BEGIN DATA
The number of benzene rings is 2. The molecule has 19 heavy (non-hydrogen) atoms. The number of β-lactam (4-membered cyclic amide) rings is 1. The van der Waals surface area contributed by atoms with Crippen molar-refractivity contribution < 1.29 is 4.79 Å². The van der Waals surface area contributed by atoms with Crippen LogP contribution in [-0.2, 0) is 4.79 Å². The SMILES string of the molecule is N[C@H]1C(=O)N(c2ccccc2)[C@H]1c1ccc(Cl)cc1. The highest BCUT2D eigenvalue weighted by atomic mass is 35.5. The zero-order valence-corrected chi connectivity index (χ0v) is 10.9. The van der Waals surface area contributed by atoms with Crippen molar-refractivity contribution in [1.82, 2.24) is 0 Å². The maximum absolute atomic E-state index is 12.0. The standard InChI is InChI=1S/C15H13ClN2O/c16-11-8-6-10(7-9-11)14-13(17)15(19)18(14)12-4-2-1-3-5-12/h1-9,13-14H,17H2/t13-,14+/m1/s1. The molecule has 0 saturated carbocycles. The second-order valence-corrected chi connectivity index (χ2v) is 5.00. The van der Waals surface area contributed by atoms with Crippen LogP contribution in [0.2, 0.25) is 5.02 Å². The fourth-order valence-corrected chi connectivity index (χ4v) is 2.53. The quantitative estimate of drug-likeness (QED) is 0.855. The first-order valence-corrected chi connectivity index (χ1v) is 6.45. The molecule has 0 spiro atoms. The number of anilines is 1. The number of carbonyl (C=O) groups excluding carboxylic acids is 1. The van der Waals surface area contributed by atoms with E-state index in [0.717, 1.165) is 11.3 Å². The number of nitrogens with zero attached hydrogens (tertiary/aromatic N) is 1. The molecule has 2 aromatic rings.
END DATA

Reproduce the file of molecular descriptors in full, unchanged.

The number of benzene rings is 2. The molecule has 19 heavy (non-hydrogen) atoms. The number of β-lactam (4-membered cyclic amide) rings is 1. The van der Waals surface area contributed by atoms with Crippen molar-refractivity contribution < 1.29 is 4.79 Å². The van der Waals surface area contributed by atoms with Crippen LogP contribution in [-0.2, 0) is 4.79 Å². The SMILES string of the molecule is N[C@H]1C(=O)N(c2ccccc2)[C@H]1c1ccc(Cl)cc1. The highest BCUT2D eigenvalue weighted by atomic mass is 35.5. The zero-order valence-corrected chi connectivity index (χ0v) is 10.9. The van der Waals surface area contributed by atoms with Crippen molar-refractivity contribution in [1.82, 2.24) is 0 Å². The maximum absolute atomic E-state index is 12.0. The standard InChI is InChI=1S/C15H13ClN2O/c16-11-8-6-10(7-9-11)14-13(17)15(19)18(14)12-4-2-1-3-5-12/h1-9,13-14H,17H2/t13-,14+/m1/s1. The molecule has 0 saturated carbocycles. The second-order valence-corrected chi connectivity index (χ2v) is 5.00. The van der Waals surface area contributed by atoms with Crippen LogP contribution in [0.2, 0.25) is 5.02 Å². The fourth-order valence-corrected chi connectivity index (χ4v) is 2.53. The quantitative estimate of drug-likeness (QED) is 0.855. The first-order valence-corrected chi connectivity index (χ1v) is 6.45. The molecule has 0 spiro atoms. The number of anilines is 1. The number of carbonyl (C=O) groups excluding carboxylic acids is 1. The van der Waals surface area contributed by atoms with E-state index in [0.717, 1.165) is 11.3 Å². The number of nitrogens with zero attached hydrogens (tertiary/aromatic N) is 1. The molecule has 2 aromatic rings.